First stop was again the university, dropping off I and M for their morning meeting. As Pak Kadam then hunted down the off-the-beaten-track address of the batik showroom and workshop, we passed the following scenes:
Used tires with a bit of life left in them on sale.
Batik Komar's wisata (tour) branch on Jalan Cigadung Raya Timur I, where one can belajar dan belanja (study and buy).
The amazing workshop — which I highly recommend to anyone with time to spare in Bandung. The order of photos reflects our path through the batik-making area, not the steps of the process.
Reconstruction of a Javanese home.
Silk screening -- not a traditional part of batik creation, but this "factory" experiments with contemporary ideas. While the owners began in 1998 with Cirebon motifs, they've now evolved their own style.
Applying wax with a cap.
My personal guide, an ITB design graduate, standing in front of a selection of caps. This is only a small sampling of those available.
Working on batik tulis (written = hand-drawn).
Exiting past the silk-screen area.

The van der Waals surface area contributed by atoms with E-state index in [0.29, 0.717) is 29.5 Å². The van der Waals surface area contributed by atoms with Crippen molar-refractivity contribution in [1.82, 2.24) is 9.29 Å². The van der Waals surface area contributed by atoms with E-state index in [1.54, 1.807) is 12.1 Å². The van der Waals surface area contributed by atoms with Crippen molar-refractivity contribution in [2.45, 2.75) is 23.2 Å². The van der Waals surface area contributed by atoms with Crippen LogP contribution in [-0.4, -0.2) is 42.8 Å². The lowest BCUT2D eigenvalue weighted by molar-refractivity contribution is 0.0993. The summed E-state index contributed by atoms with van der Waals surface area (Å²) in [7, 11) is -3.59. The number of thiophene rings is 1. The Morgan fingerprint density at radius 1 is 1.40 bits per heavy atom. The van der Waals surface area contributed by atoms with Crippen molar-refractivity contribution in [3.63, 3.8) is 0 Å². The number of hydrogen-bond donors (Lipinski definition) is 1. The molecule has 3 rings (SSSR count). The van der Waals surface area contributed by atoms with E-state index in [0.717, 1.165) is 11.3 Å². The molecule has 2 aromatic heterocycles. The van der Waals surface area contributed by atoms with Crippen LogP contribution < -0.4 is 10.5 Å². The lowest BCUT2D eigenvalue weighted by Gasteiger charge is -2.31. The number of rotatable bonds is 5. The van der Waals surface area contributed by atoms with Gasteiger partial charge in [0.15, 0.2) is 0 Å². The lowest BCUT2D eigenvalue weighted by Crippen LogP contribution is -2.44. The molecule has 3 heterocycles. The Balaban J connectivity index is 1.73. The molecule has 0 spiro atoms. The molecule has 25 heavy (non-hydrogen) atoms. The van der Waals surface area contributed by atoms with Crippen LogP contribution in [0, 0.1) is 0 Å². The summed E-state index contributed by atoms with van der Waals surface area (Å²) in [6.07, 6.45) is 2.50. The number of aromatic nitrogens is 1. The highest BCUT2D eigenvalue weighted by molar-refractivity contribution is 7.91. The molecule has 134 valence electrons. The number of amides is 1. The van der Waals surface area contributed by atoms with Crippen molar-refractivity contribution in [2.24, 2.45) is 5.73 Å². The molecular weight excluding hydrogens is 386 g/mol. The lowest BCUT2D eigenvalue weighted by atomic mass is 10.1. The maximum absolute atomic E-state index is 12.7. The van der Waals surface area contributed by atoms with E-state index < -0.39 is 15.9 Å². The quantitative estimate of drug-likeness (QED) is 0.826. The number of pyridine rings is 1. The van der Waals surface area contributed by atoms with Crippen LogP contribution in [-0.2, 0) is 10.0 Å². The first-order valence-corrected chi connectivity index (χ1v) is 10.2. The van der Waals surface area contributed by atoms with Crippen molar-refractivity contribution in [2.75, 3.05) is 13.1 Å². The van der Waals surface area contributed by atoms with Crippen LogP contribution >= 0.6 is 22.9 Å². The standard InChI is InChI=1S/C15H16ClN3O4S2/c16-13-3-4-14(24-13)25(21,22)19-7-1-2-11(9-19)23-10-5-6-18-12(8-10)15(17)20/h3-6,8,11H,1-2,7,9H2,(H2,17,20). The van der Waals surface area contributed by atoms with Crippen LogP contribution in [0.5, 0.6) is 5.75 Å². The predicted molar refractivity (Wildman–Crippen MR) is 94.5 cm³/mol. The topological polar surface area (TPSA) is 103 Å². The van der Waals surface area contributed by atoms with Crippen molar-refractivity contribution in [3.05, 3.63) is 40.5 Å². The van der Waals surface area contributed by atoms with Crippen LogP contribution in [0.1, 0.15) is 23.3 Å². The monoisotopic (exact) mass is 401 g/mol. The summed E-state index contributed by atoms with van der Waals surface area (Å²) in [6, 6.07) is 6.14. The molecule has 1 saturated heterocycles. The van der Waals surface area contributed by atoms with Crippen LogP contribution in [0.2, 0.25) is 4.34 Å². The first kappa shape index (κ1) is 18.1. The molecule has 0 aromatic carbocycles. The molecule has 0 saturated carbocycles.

Batik motif on denim, drying on a clothesline.
Tree I can't identify (like most) in courtyard.
Bandung street scenes after Pak Kadam and I pick up Iswani and Michael at the university.
We liked the Warung Pasta sign. A warung is usually a dimly lit stall offering traditional Indonesian dishes.
First stop on way to volcano: lunch. Another delicious meal, this time at d'Seuhah Da Lada. Seuhah, we learned, means "panting after" and lada is pepper: the restaurant is known for its spicy food.
Order being taken.
Bamboo ceiling beams.
Views from our raised gazebo.
Iswani and Pak Kadam.
We didn't leave the table hungry.
Beef ribs (I think) on left; tahu and tempe on right.
Can't identify these vegetables.
Sate kelinci. We had seen lots of rabbits for sale as we exited the immediate Bandung area, but only Michael and I, trained by our stays in France, were willing to eat the meat.
The fish when we had finished. Iswani commented ruefully, "kuncing akan menangis": the cat will cry.
The grill on which fish was barbecued.
. . . and garden
A while later, a strong stench of hydrogen sulfide announced that we were approaching the national park dominated by the volcano Tangkuban Parahu (overturned boat). It last erupted in 1959 — for more details, see Michael's blog: http://throughthesandglass.typepad.com/through_the_sandglass/2011/07/crater-delta-tephra-sand.html.
Tea plantations and other scenes as we made our way back to Jakarta.
Tea leaves and pickers.
Design and color of mosque you don't see very often here.
To conclude, more proof that the Monty Python sketch on How To Recognize Different Types Of Tree From Quite A Long Way Away is not standing me in good stead. Anyone out there willing to hazard a guess? These snaps don't really do justice to the brilliant scarlet/coral blossom.